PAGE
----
Native .NET functions

If you need new features or improved performance, you can assign your own .NET methods to template variables so they’re available as Cottle functions. That’s actually what Cottle does when you use Context.CreateBuiltin method: a set of Cottle methods is added to your context, and you can have a look at the source code to see how these methods work.

To pass a function in a context, use one of the methods from Function class, then pass it to Value.FromFunction method to wrap it into a value you can add to a context:

Cottle template
Testing custom "repeat" function:

{repeat("a", 15)}
{repeat("oh", 7)}
{repeat("!", 10)}
C# source
var context = Context.CreateBuiltin(new Dictionary<Value, Value>
{
    ["repeat"] = Value.CreateFunction(Function.CreatePure2((state, subject, count) =>
    {
        var builder = new StringBuilder();

        for (var i = 0; i < count; ++i)
            builder.Append(subject);

        return builder.ToString();
    }))
});
Rendering output
Testing custom "repeat" function:

aaaaaaaaaaaaaaa
ohohohohohohoh
!!!!!!!!!!

Static class Function supports multiple methods to create Cottle functions. Each method expects a .NET callback that contains the code to be executed when the method is invoked, and some of them also ask for the accepted number of parameters for the function being defined. Methods from Function are defined across a combination of 2 criteria:

  • Whether they’re having side effects or not:
    • Methods Function.CreatePure, Function.CreatePure1 and Function.CreatePure2 must be pure functions having no side effect and not relying on anything but their arguments. This assumption is used by Cottle to perform optimizations in your templates. For this reason their callbacks don’t receive a TextWriter argument as pure methods are not allowed to write anything to output.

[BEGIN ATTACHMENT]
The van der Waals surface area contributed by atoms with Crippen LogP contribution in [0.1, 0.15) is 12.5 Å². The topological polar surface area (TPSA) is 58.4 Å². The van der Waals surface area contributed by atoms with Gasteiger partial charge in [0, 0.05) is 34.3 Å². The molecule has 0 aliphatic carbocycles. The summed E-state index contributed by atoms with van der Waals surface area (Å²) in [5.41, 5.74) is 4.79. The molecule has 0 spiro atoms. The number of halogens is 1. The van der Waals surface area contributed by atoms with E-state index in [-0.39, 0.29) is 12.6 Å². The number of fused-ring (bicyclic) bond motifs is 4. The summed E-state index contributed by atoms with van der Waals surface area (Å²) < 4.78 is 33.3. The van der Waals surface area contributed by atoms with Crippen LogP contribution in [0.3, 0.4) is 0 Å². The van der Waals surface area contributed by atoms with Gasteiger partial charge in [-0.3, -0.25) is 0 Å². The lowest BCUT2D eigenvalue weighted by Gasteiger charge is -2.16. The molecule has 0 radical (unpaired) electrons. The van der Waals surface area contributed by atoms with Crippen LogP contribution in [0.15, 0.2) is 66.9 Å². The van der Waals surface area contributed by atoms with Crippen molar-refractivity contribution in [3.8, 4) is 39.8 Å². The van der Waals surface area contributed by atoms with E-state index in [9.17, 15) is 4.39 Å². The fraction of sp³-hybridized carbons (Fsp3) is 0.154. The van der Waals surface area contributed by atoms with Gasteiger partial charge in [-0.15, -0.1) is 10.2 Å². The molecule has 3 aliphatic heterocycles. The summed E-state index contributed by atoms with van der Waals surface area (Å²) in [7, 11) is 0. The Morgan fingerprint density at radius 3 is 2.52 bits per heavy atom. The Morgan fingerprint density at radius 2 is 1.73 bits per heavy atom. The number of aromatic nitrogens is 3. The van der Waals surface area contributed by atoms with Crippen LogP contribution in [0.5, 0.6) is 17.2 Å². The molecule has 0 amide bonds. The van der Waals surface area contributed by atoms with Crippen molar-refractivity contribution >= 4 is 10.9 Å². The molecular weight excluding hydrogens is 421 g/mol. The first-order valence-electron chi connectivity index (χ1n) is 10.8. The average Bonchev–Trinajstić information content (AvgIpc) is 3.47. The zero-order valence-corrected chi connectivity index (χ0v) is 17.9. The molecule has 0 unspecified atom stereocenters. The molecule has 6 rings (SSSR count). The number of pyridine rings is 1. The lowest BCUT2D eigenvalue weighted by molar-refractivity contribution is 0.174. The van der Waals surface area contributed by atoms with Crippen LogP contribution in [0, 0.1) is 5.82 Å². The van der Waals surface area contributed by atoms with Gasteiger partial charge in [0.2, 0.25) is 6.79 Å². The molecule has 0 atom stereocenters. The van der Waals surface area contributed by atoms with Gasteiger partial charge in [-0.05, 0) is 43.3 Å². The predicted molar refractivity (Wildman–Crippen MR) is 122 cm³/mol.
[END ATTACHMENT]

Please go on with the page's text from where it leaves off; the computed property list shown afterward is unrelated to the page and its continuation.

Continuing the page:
• Methods Function.Create, Function.Create1 and Function.Create2 are allowed to perform side effects but will be excluded from most optimizations. Their callbacks receive a TextWriter argument so they can write any text contents to it.
  • How many arguments they accept:
    • Methods Function.Create and Function.CreatePure with no integer argument accept any number of arguments, it is the responsibility of provided callback to validate this number.
    • Methods Function.Create and Function.CreatePure with a count integer accept exactly this number of arguments or return an undefined value otherwise.
    • Methods Function.Create and Function.CreatePure with two min and max integers accept a number of arguments contained between these two values or return an undefined value otherwise.
    • Methods Function.CreateN and Function.CreatePureN only accept exactly N arguments or return an undefined value otherwise.

The callback you’ll pass to Function takes multiple arguments:

  • First argument is always an internal state that must be forwarded to any nested function call ;
  • Next arguments are either a list of values (for functions accepting variable number of arguments) or separate scalar values (for functions accepting a fixed number of arguments) received as arguments when invoking the function ;
  • Last argument, for non-pure functions only, is a TextWriter instance open to current document output.

Lazy value evaluation